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Alberta Tory MPs lining up behind Kenney in provincial leadership race

By Peter Mazereeuw      

Federal Conservatives point to the ex-minister’s fundraising skills and his drive to unite the right as reasons for supporting him.

Jason Kenney served as the MP for Calgary Midnapore and Calgary Southeast for 19 years before leaving Parliament last year to pursue the leadership of Alberta's Progressive Conservative Party, the beginning of a bid to unite the province's two conservative parties. Mr. Kenney's next test is to try and win the Oct. 28 election of the first leader of the new United Conservative Party. He's set to compete against former federal caucus-mate and provincial Wildrose leader Brian Jean. The Hill Times photograph by Andrew Meade
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Ex-federal minister Jason Kenney is expected to enter the leadership race for Alberta’s new United Conservative Party with support from numerous federal Conservative MPs from the province.

Several federal Tories from Alberta told The Hill Times they supported Mr. Kenney’s expected candidacy to lead the new United Conservative Party, and believed the ex-Calgary Midnapore MP had substantial support among federal Conservatives.

“I think that Jason has pretty strong support from the Alberta caucus,” said Conservative MP Jim Eglinski (Yellowhead, Alta.), who said he would support Mr. Kenney’s leadership bid.  

Other supporters include Alberta Conservative MPs Ron Liepert (Calgary Signal Hill), a Progressive Conservative MLA in the province from 2004 to 2012; Matt Jeneroux (Edmonton Riverbend); Garnett Genuis (Sherwood Park-Fort Saskatchewan); and Michael Cooper (St. Albert-Edmonton).

Barring a last-minute surprise, the CBC reported Mr. Kenney is expected to enter the leadership race Saturday. Former Wildrose leader Brian Jean, another ex-federal Conservative MP, formally declared on Monday that he’s running. Calgary lawyer Doug Schweitzer has indicated he’ll run. Derek Fildebrandt, a Wildrose MLA, is also weighing a run at the leadership.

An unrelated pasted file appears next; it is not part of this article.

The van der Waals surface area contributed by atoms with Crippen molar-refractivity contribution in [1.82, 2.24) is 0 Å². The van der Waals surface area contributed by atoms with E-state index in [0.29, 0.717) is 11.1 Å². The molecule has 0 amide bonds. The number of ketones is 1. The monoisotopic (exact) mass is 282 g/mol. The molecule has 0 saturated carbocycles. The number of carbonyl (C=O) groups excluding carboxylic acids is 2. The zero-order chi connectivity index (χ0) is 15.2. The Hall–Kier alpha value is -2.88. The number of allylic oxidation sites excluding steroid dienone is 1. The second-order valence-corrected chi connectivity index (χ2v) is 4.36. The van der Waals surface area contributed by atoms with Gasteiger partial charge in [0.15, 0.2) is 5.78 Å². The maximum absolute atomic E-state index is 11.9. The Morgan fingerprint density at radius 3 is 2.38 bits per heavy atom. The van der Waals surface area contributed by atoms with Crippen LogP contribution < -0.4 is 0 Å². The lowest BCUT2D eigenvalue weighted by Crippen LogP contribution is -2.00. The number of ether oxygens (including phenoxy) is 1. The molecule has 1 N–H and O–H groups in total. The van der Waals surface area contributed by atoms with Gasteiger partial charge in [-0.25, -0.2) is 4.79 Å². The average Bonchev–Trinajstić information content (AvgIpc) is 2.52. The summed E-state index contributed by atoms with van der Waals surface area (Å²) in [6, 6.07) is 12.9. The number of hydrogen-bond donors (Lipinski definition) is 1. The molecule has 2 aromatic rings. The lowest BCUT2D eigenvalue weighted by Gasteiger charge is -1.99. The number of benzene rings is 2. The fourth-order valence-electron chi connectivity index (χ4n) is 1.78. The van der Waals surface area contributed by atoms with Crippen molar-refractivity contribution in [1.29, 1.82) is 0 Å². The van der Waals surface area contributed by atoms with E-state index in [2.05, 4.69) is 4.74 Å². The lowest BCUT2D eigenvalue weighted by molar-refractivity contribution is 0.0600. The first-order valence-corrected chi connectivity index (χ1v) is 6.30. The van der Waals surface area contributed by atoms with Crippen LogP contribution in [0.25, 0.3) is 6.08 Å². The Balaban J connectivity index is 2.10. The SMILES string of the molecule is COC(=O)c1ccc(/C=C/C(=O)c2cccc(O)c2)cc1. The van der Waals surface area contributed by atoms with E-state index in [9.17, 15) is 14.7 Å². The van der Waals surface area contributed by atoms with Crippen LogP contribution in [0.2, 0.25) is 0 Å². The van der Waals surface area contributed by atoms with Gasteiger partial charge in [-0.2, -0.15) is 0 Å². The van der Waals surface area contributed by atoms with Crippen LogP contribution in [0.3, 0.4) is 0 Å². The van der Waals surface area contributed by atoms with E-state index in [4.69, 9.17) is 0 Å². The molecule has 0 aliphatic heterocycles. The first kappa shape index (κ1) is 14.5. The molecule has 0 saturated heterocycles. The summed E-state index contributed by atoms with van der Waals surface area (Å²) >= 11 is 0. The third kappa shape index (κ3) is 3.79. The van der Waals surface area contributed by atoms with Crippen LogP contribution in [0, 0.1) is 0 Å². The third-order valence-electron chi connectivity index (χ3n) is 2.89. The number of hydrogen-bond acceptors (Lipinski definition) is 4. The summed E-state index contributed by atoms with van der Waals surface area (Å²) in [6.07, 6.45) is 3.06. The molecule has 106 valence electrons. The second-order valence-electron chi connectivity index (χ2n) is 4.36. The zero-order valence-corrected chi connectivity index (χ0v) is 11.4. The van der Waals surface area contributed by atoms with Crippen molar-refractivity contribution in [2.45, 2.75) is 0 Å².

Federal Conservative MPs from Alberta were strong supporters of the merger in the weeks before last weekend’s vote, in which 95 per cent of the members of both right-of-centre provincial parties endorsed their unification. The vote paved the way for a leadership contest for the new party, set to wrap with a vote on Oct. 28. The party named MLA Nathan Cooper as interim leader Monday.

Conservative MP John Barlow (Foothills, Alta.) said he backed the merger in part because had grown tired of “sitting on the sidelines” during provincial election campaigns in Alberta featuring two conservative parties, for fear of alienating supporters of one party by campaigning for the other.

Several federal Conservatives from the province said the vote on the merger of the Wildrose and Progressive Conservative parties had been the talk of their town for months, elbowing out federal issues in their discussions with constituents.

Mr. Liepert pointed to Mr. Kenney’s proven ability to fundraise—he drummed up $1.3-million in his campaign to become PC leader earlier this year, and was known to be a major fundraiser for the federal Conservatives—and time shared in the federal Conservative caucus as reasons he and other federal Tories would support Mr. Kenney to lead the United Conservative Party.

Mr. Kenney came to Ottawa as a Reform Party MP in 1997, and went on to win back-to-back elections under the Canadian Alliance and Conservative banners, working along the way as minister for immigration, defence, and employment, and secretary of state for multiculturalism. With the Conservatives in opposition federally, he jumped into provincial politics last summer.

Mr. Jean was in the Conservative caucus with Mr. Kenney from 2004 to 2014, serving as parliamentary secretary for transport, infrastructure, and communities. He was elected Wildrose leader in March 2015.

Mr. Eglinski said he believed Mr. Kenney had support from Canadians of many ethnic backgrounds, and a better network of contacts across Canada than his likely rivals. 

“I think that would be a very strong asset for a premier,” he said.

Mr. Genuis and several other Conservatives said they would support Mr. Kenney in part because he was the driving force behind the PC-Wildrose merger that unified Alberta’s conservatives. Mr. Kenney had sought the leadership of the PC Party on a platform of merging with the Wildrose.

Getting back in the game: ‘It’s pretty tough to have to sit on the sidelines and watch your team lose,’ says Conservative MP John Barlow, right, pictured at a February charity hockey match in Ottawa. The split among his right-leaning constituents between the Alberta Wildrose and PC parties prevented him from getting involved in previous provincial elections, he says. In 2015, the NDP formed government in Alberta for the first time ever. The Hill Times photograph by Andrew Meade

Mr. Jeneroux said federal Conservatives could help Mr. Kenney by leaning on their networks and connections in the province, introducing him to new audiences to speak with and win over.